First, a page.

In Missing Presumed Dead, Arlene Hunt taps into the most basic, prescient fear of parents – that of a child going missing, but what makes her book interesting is that she explores the fall out of what happens if that child returns.
In 1980, a two year old girl called Katie goes missing on a beach while playing with her brother at the water’s edge. She is presumed drowned and one man who saw something suspicious is not taken seriously.
In 2006, Katie’s mother receives the locket she was wearing that day in the post when at the same time a young girl arrives on the doorstep if a retired GP and shoots him dead. The young girl is Katie Jones. Katie’s brother hires Sarah Kenny and John Quigley of QuiK Investigations to look into where Katie has been for all these years and what brought her to this terrible act.
It’s a striking premise and one that raises interesting questions about loss and revenge, but this book isn’t one to look too inwardly. It moves at a brisk pace, as Sarah investigates in Dublin and her partner John follows leads in London. Throw in to the mix a sub-plot featuring a violent ex of Sarah’s and you have a frenetic page-turner of a book.
Sarah and John are reminiscent in a way of Denis Lehane’s Kenzie and Gennaro investigative duo, with their banter, great working partnership and unresoved romantic situation. In Missing Presumed Dead, the romance seemed a little unnecessary to me, but this is the third book in a series and the only one I’ve read and that lack of back story may have been the issue. Hunt’s characters are well developed and believable, with Sarah’s dementia suffering mother and warring sisters providing a nice back drop to the investigative scenes.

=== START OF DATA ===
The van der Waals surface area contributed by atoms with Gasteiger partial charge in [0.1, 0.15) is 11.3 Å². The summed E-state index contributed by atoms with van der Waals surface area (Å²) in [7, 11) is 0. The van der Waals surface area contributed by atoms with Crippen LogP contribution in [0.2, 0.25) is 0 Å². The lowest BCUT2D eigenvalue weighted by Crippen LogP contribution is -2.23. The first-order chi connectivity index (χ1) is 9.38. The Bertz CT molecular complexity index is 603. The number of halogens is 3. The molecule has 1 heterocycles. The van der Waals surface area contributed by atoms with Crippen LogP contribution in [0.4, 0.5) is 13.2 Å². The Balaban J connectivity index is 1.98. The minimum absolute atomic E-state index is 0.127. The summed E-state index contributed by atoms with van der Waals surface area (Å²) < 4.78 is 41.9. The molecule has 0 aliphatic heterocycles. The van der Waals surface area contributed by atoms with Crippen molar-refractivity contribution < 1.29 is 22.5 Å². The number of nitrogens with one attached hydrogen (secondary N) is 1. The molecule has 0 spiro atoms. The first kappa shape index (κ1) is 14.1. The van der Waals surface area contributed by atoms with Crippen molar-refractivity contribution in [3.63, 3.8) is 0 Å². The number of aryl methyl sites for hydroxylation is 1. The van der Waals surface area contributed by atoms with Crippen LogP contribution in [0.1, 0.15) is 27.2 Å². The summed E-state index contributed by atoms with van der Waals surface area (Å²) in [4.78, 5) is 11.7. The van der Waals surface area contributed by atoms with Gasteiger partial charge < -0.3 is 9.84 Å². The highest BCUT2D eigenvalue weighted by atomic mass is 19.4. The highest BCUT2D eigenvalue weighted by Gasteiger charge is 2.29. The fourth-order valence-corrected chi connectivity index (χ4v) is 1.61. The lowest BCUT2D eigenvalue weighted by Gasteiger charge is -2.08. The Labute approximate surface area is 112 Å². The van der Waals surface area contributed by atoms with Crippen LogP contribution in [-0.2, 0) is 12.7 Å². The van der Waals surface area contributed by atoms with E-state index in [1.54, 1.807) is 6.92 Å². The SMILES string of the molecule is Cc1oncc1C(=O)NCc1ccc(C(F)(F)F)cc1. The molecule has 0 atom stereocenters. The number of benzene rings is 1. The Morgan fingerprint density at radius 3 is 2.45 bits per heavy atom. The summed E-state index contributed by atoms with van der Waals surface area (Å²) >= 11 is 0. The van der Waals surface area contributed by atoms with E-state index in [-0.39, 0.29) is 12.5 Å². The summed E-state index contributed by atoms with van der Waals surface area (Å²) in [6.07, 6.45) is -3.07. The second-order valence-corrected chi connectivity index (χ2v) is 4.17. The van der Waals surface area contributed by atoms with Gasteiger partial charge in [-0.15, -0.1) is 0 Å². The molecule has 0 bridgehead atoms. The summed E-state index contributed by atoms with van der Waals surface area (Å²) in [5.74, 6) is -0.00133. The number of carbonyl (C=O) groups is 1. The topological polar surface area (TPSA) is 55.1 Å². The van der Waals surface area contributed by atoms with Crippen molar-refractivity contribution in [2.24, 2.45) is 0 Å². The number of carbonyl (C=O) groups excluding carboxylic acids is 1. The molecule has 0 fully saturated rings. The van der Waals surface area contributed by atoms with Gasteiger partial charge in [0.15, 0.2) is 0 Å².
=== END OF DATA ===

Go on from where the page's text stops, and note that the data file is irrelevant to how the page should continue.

Separating the two detective partners is also a nice touch. As Sarah’s ex begins to circle ever closer, she is left to deal with the situation on her own and the climax of the book centres not just on working out Katie’s past but on working out Sarah’s too.
Hunt is also particularly good at exploring parental love and loss and Katie’s mother and father are particularly well drawn, with some lovely emotive scenes. At the end of the day though, this is a thriller and it doesn’t waste too much time with feelings and emotions. A little bit more of them may have elevated it into a more thoughtful, human story, but that isn’t the aim of the book. It’s a page turner and as Kenny and Quigley delve into a murky world of lies and betrayal, Hunt provides enough suspense, plotting that is incredibly clever and a pace that never lets up to make the book a success.
It is interesting to see an Irish writer work within the ‘private detective’ genre and Dublin as a setting is both gritty and realistic – Hunt cleverly shows how the distance between the grimy underbelly of the city is not so far from the tree-lined affluence of the middle classes. It reminded me a little of the work of Harlan Coben in that I enjoyed reading it, I was swept along by the narrative and I would check out more of her worl, but I wouldn’t want to read another Arlene Hunt for a while. It’s escapism. A good old-fashioned beach read of a crime novel and no less effective for that.
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